Health Challenge #3 has begun. And, I must say, it’s off to a great start!
This past week, I introduced the challenge to my students. It’s one of my favorites. Anytime I can get a dozen or so kids frantically waving their hands in the air, dying to share, I know I’ve succeeded.
Health Challenge #3 requiresd students to be label readers, and to evaluate the “healthiness” of foods. I wanted them to be reflective, and to understand that they have choices.
I began by sharing a Larabar ingredient label.
Ingredients: cashews, dates
I kept it simple. I talked about the importance of being able to recognize (and pronounce) the names of the ingredients. I talked about the number of ingredients in a food item, sharing that for the most part, the fewer ingredients the better. I talked about the many different names for sugar. And I talked about how ingredients were listed in order of quantity.
And then…the challenge:
Look at food labels, decide if the food item is “healthy” or “not so healthy”, and explain why.
My third hour class was in the midst of eating snacks, and many could not wait for me to project their ingredient label on the document camera for a classroom evaluation. Hmmm….turns out many of the food items from the “snack cart” aren’t so healthy, given the above criteria. (That’s a blog post just waiting to be written, btw.)
Throughout the day I heard:
“Why are the ingredients hidden under the flap? Don’t they want you to know what’s in there?”
“My granola bar is labeled ‘natural, but there is a bunch of junk in it. Is it really natural?”
Clearly it isn’t.
“Yogurt has sugar in it?”
And quite a bit, apparently…given the location of the ingredient.
“There’s acid in my food!”
We’ll discuss that later.
“I don’t care what’s in my food. If it tastes good, I’m eating it.”
I wrapped up by asking students to bring in a fruit snack labels the next day. I LOVE sharing ingredients in fruit snacks.
I was not at all disappointed by the number of students who found me early the next day to give me their labels. (If only they were this eager all the time.)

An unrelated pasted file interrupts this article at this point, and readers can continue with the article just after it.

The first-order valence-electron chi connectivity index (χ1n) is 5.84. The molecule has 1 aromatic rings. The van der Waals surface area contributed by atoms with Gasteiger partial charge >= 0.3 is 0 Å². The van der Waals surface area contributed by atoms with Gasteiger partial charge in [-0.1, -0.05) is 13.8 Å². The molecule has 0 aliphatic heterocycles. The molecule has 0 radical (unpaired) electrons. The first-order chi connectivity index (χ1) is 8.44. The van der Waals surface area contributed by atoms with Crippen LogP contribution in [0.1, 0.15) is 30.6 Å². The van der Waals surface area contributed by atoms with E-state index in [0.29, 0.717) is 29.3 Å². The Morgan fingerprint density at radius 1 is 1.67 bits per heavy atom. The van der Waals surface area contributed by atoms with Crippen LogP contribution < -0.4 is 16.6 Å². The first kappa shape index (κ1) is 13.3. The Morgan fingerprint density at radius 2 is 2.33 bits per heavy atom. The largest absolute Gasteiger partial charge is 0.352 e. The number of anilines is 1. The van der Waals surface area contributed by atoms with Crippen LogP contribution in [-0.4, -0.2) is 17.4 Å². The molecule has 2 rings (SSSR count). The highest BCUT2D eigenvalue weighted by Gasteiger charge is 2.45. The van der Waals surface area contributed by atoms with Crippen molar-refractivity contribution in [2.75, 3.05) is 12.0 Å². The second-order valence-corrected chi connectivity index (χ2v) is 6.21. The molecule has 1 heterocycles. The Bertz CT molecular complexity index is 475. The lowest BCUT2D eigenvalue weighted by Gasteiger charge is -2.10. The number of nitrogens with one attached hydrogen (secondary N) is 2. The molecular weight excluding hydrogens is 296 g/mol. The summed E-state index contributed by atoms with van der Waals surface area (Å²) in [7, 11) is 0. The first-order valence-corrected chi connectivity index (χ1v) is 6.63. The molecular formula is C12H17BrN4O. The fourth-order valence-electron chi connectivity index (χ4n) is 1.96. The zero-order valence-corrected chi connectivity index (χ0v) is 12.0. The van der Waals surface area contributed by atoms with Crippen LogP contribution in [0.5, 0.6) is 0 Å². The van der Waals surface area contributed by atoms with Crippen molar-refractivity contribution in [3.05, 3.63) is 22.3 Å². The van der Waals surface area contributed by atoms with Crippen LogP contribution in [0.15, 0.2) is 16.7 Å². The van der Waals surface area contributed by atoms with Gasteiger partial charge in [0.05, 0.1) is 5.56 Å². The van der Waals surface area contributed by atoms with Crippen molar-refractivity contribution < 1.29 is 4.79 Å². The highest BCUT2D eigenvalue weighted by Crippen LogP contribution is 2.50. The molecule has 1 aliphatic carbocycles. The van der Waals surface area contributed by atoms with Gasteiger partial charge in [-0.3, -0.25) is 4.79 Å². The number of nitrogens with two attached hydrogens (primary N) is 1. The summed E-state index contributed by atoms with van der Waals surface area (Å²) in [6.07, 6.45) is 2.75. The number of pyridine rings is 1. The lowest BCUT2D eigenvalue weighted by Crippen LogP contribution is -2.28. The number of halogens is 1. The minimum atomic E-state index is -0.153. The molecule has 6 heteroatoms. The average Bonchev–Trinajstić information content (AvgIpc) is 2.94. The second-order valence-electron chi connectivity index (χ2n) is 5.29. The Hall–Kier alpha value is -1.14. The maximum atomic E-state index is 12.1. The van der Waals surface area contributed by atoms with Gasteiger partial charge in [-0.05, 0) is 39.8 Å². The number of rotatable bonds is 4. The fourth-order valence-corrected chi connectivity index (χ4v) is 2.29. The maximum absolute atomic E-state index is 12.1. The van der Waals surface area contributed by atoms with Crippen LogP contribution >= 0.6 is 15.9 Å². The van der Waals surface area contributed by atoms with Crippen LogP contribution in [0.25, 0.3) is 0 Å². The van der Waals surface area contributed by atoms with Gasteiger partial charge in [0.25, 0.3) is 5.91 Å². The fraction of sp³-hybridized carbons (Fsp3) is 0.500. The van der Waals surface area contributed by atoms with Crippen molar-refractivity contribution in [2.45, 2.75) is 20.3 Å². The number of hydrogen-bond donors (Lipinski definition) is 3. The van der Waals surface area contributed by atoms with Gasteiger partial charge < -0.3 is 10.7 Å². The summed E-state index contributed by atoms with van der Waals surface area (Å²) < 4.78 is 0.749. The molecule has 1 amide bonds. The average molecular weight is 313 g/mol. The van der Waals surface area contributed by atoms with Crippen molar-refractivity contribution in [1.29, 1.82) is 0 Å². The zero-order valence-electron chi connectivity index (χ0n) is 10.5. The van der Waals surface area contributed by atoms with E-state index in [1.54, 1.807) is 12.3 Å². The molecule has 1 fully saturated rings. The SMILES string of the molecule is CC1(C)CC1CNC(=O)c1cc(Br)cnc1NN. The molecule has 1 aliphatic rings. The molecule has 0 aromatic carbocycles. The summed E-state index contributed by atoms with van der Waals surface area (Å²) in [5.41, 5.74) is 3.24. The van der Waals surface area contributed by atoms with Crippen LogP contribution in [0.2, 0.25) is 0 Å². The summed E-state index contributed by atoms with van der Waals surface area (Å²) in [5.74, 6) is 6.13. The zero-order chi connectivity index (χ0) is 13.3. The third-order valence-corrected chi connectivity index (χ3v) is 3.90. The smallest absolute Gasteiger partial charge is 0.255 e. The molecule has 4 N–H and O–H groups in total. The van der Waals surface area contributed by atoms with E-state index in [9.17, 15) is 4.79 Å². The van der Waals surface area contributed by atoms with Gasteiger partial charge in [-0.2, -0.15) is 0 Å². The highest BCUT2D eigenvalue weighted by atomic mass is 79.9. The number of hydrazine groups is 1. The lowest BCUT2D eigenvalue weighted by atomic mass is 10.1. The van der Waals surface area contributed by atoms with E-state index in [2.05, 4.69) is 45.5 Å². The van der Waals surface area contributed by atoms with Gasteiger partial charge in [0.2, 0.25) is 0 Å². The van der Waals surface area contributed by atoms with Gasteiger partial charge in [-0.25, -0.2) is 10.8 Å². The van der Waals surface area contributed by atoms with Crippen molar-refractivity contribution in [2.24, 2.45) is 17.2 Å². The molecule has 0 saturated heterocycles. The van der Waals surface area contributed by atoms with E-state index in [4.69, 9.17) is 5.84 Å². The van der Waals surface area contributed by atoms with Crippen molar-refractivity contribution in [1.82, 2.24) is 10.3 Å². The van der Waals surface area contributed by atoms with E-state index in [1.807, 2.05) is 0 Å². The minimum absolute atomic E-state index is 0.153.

I couldn’t wait to see if “I don’t care what’s in my food. If it tastes good, I’m eating it” boy would react to the ingredients in fruit snacks.
So, at the beginning of each class, I projected one of the labels. The first thing students noticed was that of the first 3 ingredients, 2 were forms of added sugar. And then…and then, the moment I couldn’t wait for (and the moment my student teacher dreaded-she loved fruit snacks)…
Excellent question! What exactly is gelatin? Google it!
Students opened their chrome books. Within seconds, hands went up to cover mouths. Murmurs of disgust filled the air. My eyes were focused on “I don’t care what’s in my food. If it tastes good, I’m eating it” boy. The look was priceless. Absolutely priceless.
(Go ahead. Look it up. I’ll still be here when you get back.)
And then, because I am not entirely evil, I shared a second fruit snack wrapper. I asked students to compare the ingredients. Guess what was missing?
Yep. No gelatin to be found.
Eating healthy does not necessarily mean you need to give up your favorite fixes. You just need to be aware of what’s out there. There are healthier choices.
Like this cake for example. I made this for a friend’s/coworker’s birthday this past week. While it’s not health food by any means, it certainly is a healthier option. I debated on making a healthier version of the frosting, but it was a birthday cake. And birthdays are special. And the frosting was delicious!
The Best Chocolate Cake Ever
(recipe from Minimalist Baker, but ever so slightly modified)
1 1/2 cups almond milk (I used unsweetened)
2 t. apple cider vinegar
1 1/4 cups applesauce (I used unsweetened)
1/2 cup brewed coffee
2/3 cup coconut oil (melted)
2 t. vanilla
2 1/8 cup whole wheat pastry flour
1 1/3 cup coconut sugar
1 cup cacao powder
2 t. baking soda
1 t. baking powder
1/4 t. salt
Preheat oven to 350 degrees. Spray 2 round cake pans with oil. Dust with cacao powder, dumping out excess. In a large bowl, add milk and vinegar. Stir, and let it sit for 5 minutes. Whisk in applesauce, coffee, coconut oil, and vanilla. Whisk well! Add flour, coconut sugar, cacao powder, baking soda, baking powder, and salt. Beat with electric mixer until well combined. Pour 1/2 of mixture into one cake pan, 1/2 of mixture into the other cake pan. Tap pans on counter to release any air bubbles that may be hiding. Bake for approximately 35 minutes.
1 cup vegan butter, softened
3 cups powdered sugar
2/3 cup cacao powder
1/4 cup chocolate chips, melted and slightly cooled (I used Enjoy Life brand)
2 t. vanilla
1/4 almond milk (I used unsweetened)
Beat butter and cacao powder with electric mixer until blended. Add vanilla, melted and cooled chocolate chips, and milk. Beat. Add sugar s-l-o-w-l-y.
Once cakes have cooled, remove from pan. Don’t get too anxious. Wait until cake is 100% cooled to frost. Otherwise you will have a sloppy mess. A tasty mess, but a sloppy mess nonetheless. Then you will have to get all kinds of creative (hello, toothpicks) to make your cake stay stacked. And, I am assuming you know how to frost a layer cake. If you don’t, you can google it, just like you googled gelatin.